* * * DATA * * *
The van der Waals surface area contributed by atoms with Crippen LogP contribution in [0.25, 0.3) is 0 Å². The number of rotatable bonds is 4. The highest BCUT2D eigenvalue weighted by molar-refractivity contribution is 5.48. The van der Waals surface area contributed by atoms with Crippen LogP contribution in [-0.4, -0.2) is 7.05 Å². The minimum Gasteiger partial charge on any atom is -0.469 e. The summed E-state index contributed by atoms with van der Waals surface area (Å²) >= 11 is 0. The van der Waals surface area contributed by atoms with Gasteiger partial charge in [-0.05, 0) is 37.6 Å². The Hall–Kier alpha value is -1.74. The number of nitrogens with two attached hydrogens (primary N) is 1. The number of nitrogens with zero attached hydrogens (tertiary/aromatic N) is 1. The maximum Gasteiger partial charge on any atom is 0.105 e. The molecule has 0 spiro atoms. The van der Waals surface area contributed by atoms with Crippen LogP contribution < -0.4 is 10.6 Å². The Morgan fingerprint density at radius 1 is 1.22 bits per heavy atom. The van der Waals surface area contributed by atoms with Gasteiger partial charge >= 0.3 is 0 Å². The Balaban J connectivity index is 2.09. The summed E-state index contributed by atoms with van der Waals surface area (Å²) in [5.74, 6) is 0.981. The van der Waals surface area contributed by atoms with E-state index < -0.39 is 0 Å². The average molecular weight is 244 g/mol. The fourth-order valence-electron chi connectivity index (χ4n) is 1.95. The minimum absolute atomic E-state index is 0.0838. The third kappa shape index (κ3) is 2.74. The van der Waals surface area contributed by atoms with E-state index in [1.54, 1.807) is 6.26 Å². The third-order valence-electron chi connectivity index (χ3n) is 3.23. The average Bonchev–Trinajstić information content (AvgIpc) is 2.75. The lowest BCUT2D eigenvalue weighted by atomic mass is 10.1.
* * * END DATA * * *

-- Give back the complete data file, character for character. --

The van der Waals surface area contributed by atoms with Crippen LogP contribution in [0.25, 0.3) is 0 Å². The number of rotatable bonds is 4. The highest BCUT2D eigenvalue weighted by molar-refractivity contribution is 5.48. The van der Waals surface area contributed by atoms with Crippen LogP contribution in [-0.4, -0.2) is 7.05 Å². The minimum Gasteiger partial charge on any atom is -0.469 e. The summed E-state index contributed by atoms with van der Waals surface area (Å²) >= 11 is 0. The van der Waals surface area contributed by atoms with Gasteiger partial charge in [-0.05, 0) is 37.6 Å². The Hall–Kier alpha value is -1.74. The number of nitrogens with two attached hydrogens (primary N) is 1. The number of nitrogens with zero attached hydrogens (tertiary/aromatic N) is 1. The maximum Gasteiger partial charge on any atom is 0.105 e. The molecule has 0 spiro atoms. The van der Waals surface area contributed by atoms with Crippen LogP contribution < -0.4 is 10.6 Å². The Morgan fingerprint density at radius 1 is 1.22 bits per heavy atom. The van der Waals surface area contributed by atoms with Gasteiger partial charge >= 0.3 is 0 Å². The Balaban J connectivity index is 2.09. The summed E-state index contributed by atoms with van der Waals surface area (Å²) in [5.74, 6) is 0.981. The van der Waals surface area contributed by atoms with E-state index < -0.39 is 0 Å². The average molecular weight is 244 g/mol. The fourth-order valence-electron chi connectivity index (χ4n) is 1.95. The minimum absolute atomic E-state index is 0.0838. The third kappa shape index (κ3) is 2.74. The van der Waals surface area contributed by atoms with E-state index in [1.54, 1.807) is 6.26 Å². The third-order valence-electron chi connectivity index (χ3n) is 3.23. The average Bonchev–Trinajstić information content (AvgIpc) is 2.75. The lowest BCUT2D eigenvalue weighted by atomic mass is 10.1.